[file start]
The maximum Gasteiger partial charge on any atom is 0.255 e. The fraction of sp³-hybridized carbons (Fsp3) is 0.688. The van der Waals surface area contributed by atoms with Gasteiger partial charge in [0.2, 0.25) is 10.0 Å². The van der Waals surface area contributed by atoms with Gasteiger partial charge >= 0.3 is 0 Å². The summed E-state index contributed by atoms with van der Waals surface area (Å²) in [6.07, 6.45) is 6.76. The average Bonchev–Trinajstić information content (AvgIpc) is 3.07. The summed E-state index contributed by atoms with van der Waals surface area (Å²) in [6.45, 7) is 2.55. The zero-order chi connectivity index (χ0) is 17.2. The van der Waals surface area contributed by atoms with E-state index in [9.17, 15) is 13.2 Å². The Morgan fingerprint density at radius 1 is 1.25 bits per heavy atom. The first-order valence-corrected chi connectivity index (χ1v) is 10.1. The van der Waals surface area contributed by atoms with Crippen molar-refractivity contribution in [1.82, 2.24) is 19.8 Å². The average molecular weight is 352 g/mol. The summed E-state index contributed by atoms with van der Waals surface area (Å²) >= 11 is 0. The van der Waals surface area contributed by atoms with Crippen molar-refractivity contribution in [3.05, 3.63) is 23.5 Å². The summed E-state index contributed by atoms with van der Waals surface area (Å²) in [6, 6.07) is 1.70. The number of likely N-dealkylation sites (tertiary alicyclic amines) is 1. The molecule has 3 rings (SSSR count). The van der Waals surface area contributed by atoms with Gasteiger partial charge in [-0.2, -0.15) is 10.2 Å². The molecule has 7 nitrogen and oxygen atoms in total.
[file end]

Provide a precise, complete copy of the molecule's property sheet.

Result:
The maximum Gasteiger partial charge on any atom is 0.255 e. The fraction of sp³-hybridized carbons (Fsp3) is 0.688. The van der Waals surface area contributed by atoms with Gasteiger partial charge in [0.2, 0.25) is 10.0 Å². The van der Waals surface area contributed by atoms with Gasteiger partial charge >= 0.3 is 0 Å². The summed E-state index contributed by atoms with van der Waals surface area (Å²) in [6.07, 6.45) is 6.76. The average Bonchev–Trinajstić information content (AvgIpc) is 3.07. The summed E-state index contributed by atoms with van der Waals surface area (Å²) in [6.45, 7) is 2.55. The zero-order chi connectivity index (χ0) is 17.2. The van der Waals surface area contributed by atoms with E-state index in [9.17, 15) is 13.2 Å². The Morgan fingerprint density at radius 1 is 1.25 bits per heavy atom. The first-order valence-corrected chi connectivity index (χ1v) is 10.1. The van der Waals surface area contributed by atoms with Crippen molar-refractivity contribution in [1.82, 2.24) is 19.8 Å². The average molecular weight is 352 g/mol. The summed E-state index contributed by atoms with van der Waals surface area (Å²) >= 11 is 0. The van der Waals surface area contributed by atoms with Crippen molar-refractivity contribution in [3.05, 3.63) is 23.5 Å². The summed E-state index contributed by atoms with van der Waals surface area (Å²) in [6, 6.07) is 1.70. The number of likely N-dealkylation sites (tertiary alicyclic amines) is 1. The molecule has 3 rings (SSSR count). The van der Waals surface area contributed by atoms with Gasteiger partial charge in [-0.2, -0.15) is 10.2 Å². The molecule has 7 nitrogen and oxygen atoms in total.